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pii1.jpgAs a BI Architect/Developer, it may become necessary to conduct an Exposure Data Audit to uncover Personally Identifiable Information (PII)-related data within your SQL Server 2016 environment. The objective is to uncover any potential data security exposure risks in a continued effort to consider and implement enterprise grade security policies. Microsoft SQL Server 2016 introduces new features, improved performance and a continued effort on providing options to implement enterprise grade security.

In a recent webinar, I outlined a solution using SSIS, T-SQL, and Power BI to locate and analyze the PII information stored in a SQL Server 2016 environment. After the presentation, many attendees had some questions and you’ll find the answers in this blog.

Question:  Is the solution applicable for any other versions of SQL Server?

Answer:  The target SQL Server version referenced in the solution is SQL Server 2016.  However, you could use the Connection Managers and connection strings to target prior versions of SQL Server to potentially capture exposure data for review and analysis.

Question:  How did you enter comments in the SSIS package?

Answer:  Using the Annotations feature of SSIS.  See Using Annotations in Packages.

Question:  Would date of birth be considered PII if you have no related name, social security number or other identifiable information?

Answer:  In and of itself, date of birth will likely not directly lead to uniquely identifying an individual.

Question:  What’s the overhead on running the process, let’s say, in an environment of 500 databases? Can it be run during a regular business day?

Answer:  In the case of 500 databases, there could be overhead running during normal business hours.  It is largely dependent upon how many PII columns are detected during the execution of the Exposure Data Audit SSIS package.

Question:  Is Pragmatic Works planning to incorporate the ability to find PII information into the Workbench?

Answer:  Currently, I am unaware of any PII-related features being released for Pragmatic Works Workbench.  I would recommend submitting the idea via PW User Voice.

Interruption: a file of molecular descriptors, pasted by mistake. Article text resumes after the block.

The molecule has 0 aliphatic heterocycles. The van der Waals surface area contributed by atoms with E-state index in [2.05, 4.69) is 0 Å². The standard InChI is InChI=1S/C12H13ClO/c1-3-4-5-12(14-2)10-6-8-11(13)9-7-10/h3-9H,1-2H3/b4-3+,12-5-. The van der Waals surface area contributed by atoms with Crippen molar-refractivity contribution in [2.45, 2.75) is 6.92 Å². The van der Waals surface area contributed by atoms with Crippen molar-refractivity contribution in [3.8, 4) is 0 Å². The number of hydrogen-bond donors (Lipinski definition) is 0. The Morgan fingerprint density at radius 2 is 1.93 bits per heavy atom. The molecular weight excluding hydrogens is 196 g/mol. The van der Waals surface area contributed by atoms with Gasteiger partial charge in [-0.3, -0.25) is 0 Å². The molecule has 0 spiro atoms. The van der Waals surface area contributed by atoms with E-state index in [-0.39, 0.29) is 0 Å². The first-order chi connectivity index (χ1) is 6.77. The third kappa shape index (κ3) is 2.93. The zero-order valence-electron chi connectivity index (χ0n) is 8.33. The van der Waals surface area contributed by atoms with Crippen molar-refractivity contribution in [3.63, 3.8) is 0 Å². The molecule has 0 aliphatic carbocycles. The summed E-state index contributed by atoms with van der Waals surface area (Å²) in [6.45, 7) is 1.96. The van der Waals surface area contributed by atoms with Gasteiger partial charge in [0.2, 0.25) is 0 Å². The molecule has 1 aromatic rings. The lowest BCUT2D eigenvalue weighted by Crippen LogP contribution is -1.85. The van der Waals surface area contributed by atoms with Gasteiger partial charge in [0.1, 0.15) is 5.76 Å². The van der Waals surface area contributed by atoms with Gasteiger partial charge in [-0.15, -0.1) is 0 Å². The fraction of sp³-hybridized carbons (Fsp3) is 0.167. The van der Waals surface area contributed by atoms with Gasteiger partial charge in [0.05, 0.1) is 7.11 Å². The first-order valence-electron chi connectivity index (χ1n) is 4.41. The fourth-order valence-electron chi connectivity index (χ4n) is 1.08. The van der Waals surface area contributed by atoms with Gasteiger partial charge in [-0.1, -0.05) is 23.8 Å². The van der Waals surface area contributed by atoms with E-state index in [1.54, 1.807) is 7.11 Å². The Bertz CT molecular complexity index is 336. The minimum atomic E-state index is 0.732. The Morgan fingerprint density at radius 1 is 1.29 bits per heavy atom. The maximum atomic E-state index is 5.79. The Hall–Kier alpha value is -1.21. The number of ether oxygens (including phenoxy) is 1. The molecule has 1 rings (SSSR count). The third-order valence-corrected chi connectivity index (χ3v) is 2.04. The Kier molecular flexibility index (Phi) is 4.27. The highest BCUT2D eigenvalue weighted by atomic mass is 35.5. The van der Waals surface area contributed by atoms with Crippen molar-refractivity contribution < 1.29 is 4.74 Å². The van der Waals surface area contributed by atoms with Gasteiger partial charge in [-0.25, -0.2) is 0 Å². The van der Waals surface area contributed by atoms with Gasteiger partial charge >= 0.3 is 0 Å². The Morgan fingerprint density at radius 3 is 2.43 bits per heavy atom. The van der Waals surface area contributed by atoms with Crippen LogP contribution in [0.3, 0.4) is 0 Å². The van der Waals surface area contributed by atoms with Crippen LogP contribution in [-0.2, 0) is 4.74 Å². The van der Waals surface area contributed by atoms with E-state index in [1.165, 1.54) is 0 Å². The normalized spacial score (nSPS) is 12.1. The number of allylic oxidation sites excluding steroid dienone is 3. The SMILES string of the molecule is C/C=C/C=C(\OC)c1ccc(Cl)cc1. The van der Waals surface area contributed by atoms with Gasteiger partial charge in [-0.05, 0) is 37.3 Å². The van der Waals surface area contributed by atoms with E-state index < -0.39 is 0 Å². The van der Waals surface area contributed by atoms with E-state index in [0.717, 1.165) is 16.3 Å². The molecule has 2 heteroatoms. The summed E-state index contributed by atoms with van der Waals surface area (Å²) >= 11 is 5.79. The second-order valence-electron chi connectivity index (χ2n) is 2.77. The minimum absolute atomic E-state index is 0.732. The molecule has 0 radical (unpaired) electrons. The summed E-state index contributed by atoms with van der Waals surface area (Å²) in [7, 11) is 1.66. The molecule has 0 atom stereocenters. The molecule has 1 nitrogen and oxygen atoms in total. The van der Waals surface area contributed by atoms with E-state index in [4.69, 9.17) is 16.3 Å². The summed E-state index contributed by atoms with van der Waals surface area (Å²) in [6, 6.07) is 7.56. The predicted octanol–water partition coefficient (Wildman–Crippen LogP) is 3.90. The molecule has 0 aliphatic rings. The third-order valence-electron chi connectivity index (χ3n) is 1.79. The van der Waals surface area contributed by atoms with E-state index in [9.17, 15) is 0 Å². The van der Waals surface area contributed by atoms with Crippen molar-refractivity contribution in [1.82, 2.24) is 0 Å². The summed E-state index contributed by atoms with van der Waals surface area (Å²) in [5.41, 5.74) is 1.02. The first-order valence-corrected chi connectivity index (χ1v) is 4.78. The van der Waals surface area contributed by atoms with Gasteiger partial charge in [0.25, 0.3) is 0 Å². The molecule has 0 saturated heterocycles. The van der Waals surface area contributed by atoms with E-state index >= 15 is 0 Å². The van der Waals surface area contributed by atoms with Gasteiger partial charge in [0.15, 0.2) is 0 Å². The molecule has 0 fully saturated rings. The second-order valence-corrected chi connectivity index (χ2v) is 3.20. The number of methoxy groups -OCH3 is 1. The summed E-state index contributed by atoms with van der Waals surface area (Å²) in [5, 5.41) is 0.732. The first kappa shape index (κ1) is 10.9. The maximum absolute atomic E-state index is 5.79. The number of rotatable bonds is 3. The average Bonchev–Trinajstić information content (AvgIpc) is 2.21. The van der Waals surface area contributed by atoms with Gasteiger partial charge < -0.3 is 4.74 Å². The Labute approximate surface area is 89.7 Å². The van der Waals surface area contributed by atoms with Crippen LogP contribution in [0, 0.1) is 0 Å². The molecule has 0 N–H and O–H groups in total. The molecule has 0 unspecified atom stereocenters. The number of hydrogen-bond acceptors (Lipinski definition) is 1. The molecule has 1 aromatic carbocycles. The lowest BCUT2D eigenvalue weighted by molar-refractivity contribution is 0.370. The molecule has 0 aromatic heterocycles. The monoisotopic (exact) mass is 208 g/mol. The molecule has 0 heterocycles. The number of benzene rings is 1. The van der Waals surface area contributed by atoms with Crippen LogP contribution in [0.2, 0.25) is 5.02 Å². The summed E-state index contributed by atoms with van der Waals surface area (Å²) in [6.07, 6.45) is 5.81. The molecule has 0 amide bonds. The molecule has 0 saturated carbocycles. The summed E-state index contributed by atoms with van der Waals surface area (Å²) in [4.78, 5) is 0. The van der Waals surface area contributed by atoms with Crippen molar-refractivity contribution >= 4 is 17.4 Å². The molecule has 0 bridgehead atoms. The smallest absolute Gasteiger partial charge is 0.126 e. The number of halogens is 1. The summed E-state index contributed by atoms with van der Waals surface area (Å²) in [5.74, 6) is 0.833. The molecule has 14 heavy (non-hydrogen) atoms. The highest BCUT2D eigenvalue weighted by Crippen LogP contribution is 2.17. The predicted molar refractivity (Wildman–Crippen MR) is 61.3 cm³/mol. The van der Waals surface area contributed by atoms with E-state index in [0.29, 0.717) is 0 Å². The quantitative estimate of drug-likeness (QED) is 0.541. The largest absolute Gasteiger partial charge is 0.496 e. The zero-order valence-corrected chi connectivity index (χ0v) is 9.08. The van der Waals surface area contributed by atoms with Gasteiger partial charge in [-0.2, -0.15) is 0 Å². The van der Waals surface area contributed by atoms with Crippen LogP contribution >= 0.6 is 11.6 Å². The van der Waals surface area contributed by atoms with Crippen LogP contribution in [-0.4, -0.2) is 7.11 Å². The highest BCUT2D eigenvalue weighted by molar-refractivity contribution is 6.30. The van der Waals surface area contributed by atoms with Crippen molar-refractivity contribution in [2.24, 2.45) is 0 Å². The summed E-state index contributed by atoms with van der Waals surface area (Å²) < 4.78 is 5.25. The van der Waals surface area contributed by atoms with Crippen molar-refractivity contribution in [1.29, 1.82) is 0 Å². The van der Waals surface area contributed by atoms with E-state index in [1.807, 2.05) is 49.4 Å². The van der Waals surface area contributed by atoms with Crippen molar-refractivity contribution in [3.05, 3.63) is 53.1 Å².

Question:  Is the PII information identified based on the column names? What can we identify from the data itself?

Answer:  In the current configuration of the Exposure Data Audit  solution, it identifies potential PII information based on the column names.  Yes, you could potentially identify PII based on the data values themselves using T-SQL (Execute SQL Task) and C# (Script Task).

Question:  Is there a central agency that governs the definition of what PII is or does the definition vary by industry?

Answer:  As referenced in the presentation, the definition provided was from the U.S. Department of Commerce.  With PII being a legal concept,  regulatory laws such as Health Insurance Portability and Accountability Act (HIPAA)  used to protect  Protected Health Information (PHI) is simlar to PII.  In the research performed, I did not come across a central agency or body that governs the definition of PII.  Therefore, I would suggest that pertinent regulatory laws for specific industries should be reviewed to understand the definition and identification of PII-related information.

Question:  Was the Risk Rating custom to your application or did you start with something generic? If so where did it come from?

Answer:  The following Risk Rating Scale was used.

Question:  Is encryption for Azure available in SQL Data Warehouse?

Answer:  Yes.  See Dynamic Data Masking, Row Level Security, Always Encrypted, Transparent Data Encryption

Question:  How does row level security work with a select query comprising multiple joins?

Answer:  RLS allows you to implement filtering logic of arbitrary complexity.  To filter so that users can only see rows in their assigned specific criteria, a FILTER PREDICATE would need to be applied according the data restriction desired.

Question:  For masking sensitive data, do we need to do this while creating the table/column?

Answer:  Dynamic Data Masking (DDM) can be applied to an existing table.  There are two ways which you can apply the DDM functions. You can apply this at the time you create the table or you can apply the function in the existing table that contains data using an ALTER statement.

Question:  I am interested in masking the data on the fly via SQL and also want to keep track of what is the original value and the masked value(for traceability purposes).

Answer: Dynamic Data Masking does not modify or change the actual data stored in a table; it applies the masking functions on the table’s column at the time of returning a data as the result of a query.

Question:  For PII data, is Dynamic Data Masking applicable and better than Always Encrypted?

Answer:  Dynamic data masking is complementary to other SQL Server security features (auditing, encryption, row level security…) and it is highly recommended to use this feature in conjunction with them in addition in order to better protect the sensitive data in the database.

My webinar was one of Pragmatic Works' Free "Training on the T's" webinars, which happens every Tuesday at 11:00 EST. Visit our website to see upcoming topics and to register. You can also sign up for a free trial of our On-Demand Training platform with over 30 courses that cover a variety of topics including Business Intelligence, Business Analytics, Big Data, SQL Server Optimization and more.

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